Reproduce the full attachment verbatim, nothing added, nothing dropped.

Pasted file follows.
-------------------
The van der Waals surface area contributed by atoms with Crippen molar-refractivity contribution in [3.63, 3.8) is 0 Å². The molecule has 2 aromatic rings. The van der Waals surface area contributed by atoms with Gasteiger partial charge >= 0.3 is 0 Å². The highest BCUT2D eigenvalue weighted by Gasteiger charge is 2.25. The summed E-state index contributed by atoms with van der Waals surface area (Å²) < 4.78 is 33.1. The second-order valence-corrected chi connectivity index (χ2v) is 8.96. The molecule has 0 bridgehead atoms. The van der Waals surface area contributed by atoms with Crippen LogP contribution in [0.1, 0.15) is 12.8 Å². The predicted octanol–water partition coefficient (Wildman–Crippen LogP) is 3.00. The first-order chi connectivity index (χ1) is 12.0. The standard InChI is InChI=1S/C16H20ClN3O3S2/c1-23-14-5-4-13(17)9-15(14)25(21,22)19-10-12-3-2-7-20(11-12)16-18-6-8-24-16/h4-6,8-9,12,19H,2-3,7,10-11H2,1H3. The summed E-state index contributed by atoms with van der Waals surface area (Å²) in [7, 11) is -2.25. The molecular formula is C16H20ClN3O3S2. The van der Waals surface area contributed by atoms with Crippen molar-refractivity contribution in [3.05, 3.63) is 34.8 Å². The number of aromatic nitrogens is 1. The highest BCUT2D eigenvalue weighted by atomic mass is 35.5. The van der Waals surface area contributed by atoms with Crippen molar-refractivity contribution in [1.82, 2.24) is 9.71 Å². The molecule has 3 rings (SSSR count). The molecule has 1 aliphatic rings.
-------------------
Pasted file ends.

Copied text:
The van der Waals surface area contributed by atoms with Crippen molar-refractivity contribution in [3.63, 3.8) is 0 Å². The molecule has 2 aromatic rings. The van der Waals surface area contributed by atoms with Gasteiger partial charge >= 0.3 is 0 Å². The highest BCUT2D eigenvalue weighted by Gasteiger charge is 2.25. The summed E-state index contributed by atoms with van der Waals surface area (Å²) < 4.78 is 33.1. The second-order valence-corrected chi connectivity index (χ2v) is 8.96. The molecule has 0 bridgehead atoms. The van der Waals surface area contributed by atoms with Crippen LogP contribution in [0.1, 0.15) is 12.8 Å². The predicted octanol–water partition coefficient (Wildman–Crippen LogP) is 3.00. The first-order chi connectivity index (χ1) is 12.0. The standard InChI is InChI=1S/C16H20ClN3O3S2/c1-23-14-5-4-13(17)9-15(14)25(21,22)19-10-12-3-2-7-20(11-12)16-18-6-8-24-16/h4-6,8-9,12,19H,2-3,7,10-11H2,1H3. The summed E-state index contributed by atoms with van der Waals surface area (Å²) in [7, 11) is -2.25. The molecular formula is C16H20ClN3O3S2. The van der Waals surface area contributed by atoms with Crippen molar-refractivity contribution in [3.05, 3.63) is 34.8 Å². The number of aromatic nitrogens is 1. The highest BCUT2D eigenvalue weighted by atomic mass is 35.5. The van der Waals surface area contributed by atoms with Crippen molar-refractivity contribution in [1.82, 2.24) is 9.71 Å². The molecule has 3 rings (SSSR count). The molecule has 1 aliphatic rings.